To help explore China’s debt markets, Catherine Yeung, Investment Director, and Marty Dropkin, Head of Asian Fixed Income & Hong Kong Investments, speak to George Efstathopoulos, Multi-Asset Portfolio Manager, and Monica Li, Equities Director. With additional contributions from Olivia He, Portfolio Manager, and Claire Xiao, Credit Analyst.

Ways to listen: 

Highlights 

Introduction to China’s debt markets 

Catherine: “A lot of the financial headlines we're seeing about China involve also debt of one form or another, whether it's a real estate company that borrowed too much or got into trouble, or a new macro policy aiming to rein in leverage within the banking system, or even some innovative digital solutions to improve access to credit for consumers. So, it seems like debt continues to be a very strong focus for investors right now. This against the backdrop of the global pandemic, especially with the increased cases we're seeing in China.” 

Marty: “I think one of the things that I know we'll touch on here is it's really important to differentiate between what we call good debt and bad debt. You know, and if I can speak about that very generally for a minute, while companies going under and filing for bankruptcy may be newsworthy, this can also help in reducing the so-called moral hazard if it means that the credit risk being priced in is actually something investors are looking at.”

Catherine: “Yeah, and of course, Marty, being in fixed income, you know all too well that another large example of where debt is in fact a positive force is China's onshore bond market. So, it stands, correct me if I'm wrong, around $20 trillion, right, in outstanding issuance. It's a domestic bond market which has nearly doubled over the last five years, now the second biggest bond market in the world behind the United States.”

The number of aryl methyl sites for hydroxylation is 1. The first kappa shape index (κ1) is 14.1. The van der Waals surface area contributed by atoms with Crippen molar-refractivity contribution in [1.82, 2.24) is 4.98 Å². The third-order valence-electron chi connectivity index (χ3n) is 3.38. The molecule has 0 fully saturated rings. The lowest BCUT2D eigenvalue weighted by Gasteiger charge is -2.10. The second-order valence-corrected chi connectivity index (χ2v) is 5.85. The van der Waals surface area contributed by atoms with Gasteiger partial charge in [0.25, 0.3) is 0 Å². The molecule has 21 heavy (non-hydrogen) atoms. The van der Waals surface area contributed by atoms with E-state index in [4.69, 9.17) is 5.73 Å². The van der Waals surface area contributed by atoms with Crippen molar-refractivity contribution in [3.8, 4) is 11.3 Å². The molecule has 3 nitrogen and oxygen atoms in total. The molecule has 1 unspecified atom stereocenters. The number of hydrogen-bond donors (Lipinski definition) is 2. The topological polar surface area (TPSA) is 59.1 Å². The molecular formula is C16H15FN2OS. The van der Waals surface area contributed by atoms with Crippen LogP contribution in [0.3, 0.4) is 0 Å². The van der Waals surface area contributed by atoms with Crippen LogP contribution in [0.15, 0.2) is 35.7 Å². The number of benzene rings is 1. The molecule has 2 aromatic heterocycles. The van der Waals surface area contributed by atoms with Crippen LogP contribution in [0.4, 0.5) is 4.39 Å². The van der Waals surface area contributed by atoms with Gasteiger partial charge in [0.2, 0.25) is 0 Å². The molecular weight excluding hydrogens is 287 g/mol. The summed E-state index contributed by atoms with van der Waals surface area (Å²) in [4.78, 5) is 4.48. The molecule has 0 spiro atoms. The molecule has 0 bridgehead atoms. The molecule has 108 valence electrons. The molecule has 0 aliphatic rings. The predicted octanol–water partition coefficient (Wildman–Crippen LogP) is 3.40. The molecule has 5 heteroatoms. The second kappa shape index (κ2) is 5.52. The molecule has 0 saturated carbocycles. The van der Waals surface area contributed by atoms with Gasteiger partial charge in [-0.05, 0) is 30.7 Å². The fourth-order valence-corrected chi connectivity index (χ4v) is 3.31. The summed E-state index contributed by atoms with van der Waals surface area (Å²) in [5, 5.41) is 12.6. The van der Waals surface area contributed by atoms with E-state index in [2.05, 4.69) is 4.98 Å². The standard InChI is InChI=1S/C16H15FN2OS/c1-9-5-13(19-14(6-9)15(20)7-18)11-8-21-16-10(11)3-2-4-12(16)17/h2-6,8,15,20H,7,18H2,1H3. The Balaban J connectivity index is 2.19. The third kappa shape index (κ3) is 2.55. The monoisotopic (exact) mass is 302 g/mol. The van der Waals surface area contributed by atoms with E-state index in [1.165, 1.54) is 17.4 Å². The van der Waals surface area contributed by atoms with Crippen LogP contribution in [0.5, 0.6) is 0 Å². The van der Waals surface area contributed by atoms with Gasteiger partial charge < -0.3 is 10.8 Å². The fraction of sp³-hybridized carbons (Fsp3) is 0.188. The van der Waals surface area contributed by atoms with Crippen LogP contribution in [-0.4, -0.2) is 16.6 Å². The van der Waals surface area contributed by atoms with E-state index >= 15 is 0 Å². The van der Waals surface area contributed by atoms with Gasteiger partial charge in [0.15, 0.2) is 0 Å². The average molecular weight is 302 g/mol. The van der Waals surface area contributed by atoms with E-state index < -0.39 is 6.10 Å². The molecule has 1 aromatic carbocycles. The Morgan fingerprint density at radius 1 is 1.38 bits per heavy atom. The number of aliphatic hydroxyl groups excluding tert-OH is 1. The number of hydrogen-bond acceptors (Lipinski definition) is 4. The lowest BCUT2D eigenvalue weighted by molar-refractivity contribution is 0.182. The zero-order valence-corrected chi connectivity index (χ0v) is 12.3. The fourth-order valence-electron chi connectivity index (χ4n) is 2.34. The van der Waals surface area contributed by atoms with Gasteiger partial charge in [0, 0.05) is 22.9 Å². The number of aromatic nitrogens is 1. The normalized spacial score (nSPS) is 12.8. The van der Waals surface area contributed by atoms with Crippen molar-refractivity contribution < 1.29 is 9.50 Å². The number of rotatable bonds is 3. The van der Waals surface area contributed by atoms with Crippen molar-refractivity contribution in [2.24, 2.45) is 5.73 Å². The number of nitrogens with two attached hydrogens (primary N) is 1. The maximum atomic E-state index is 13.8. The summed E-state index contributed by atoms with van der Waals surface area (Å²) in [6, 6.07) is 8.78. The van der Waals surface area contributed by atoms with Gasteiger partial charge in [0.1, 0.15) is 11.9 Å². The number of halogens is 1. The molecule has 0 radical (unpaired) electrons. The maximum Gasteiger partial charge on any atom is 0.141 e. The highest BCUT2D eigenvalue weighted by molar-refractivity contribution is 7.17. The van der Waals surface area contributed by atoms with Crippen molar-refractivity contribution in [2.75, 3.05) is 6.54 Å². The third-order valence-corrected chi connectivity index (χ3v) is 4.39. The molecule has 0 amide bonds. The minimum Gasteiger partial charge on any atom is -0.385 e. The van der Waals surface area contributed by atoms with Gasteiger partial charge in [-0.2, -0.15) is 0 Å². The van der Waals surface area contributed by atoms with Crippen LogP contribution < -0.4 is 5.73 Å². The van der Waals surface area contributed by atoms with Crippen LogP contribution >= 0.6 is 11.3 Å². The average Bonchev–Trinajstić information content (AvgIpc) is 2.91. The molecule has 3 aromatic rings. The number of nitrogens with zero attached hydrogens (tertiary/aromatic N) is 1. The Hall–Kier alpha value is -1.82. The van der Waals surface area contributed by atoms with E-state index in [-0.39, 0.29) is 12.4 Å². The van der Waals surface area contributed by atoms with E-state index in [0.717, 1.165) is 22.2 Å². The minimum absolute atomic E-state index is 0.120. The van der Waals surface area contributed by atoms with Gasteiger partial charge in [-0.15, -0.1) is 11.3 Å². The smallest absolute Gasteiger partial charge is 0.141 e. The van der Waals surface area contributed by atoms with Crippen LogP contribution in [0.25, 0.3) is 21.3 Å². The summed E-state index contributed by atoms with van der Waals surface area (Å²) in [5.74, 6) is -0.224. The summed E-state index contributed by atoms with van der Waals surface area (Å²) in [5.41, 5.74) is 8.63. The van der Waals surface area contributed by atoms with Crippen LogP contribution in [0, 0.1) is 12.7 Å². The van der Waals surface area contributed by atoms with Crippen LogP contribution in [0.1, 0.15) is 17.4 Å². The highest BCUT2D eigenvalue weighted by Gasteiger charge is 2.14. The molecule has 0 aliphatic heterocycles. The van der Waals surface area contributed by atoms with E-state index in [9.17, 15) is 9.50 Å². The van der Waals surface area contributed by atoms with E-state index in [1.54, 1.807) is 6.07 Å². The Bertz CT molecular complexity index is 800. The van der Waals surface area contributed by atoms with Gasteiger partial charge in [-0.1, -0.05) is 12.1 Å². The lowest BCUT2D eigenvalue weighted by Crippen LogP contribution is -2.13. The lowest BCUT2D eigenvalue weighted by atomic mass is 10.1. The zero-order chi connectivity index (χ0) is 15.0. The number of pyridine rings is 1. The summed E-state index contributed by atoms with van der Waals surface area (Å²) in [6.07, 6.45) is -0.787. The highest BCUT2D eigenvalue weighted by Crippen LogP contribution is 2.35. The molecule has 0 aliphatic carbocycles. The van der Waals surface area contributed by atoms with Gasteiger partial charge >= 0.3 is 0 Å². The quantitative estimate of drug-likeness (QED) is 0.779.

Marty: “No, you got that right. And look, for fixed income investors, we are witnessing what is going to be a huge opportunity and it's taking shape right here and right now. But accessing the debt markets in China, it's not always so easy. And I think failing to do your research appropriately, it can really lead to a mispricing of the risk if you're not careful.”

On China’s onshore bond market

Olivia: “The onshore bond market is actually quite big. It's growing more than China GDP, it's now, the size is around RMB $130 trillion and more than half of them are rates so, it's as you can think, it's a relatively good financing platform for the governments. It will also give investors a way to support the real economy, besides the equity market, with relatively lower risk and more stabilised return. For high yield issuers, though, there's a big default risk because unlike bank loans, you cannot just go to a bank and ask for another round of refinancings, still have to follow some open market rules.”

On the Renminbi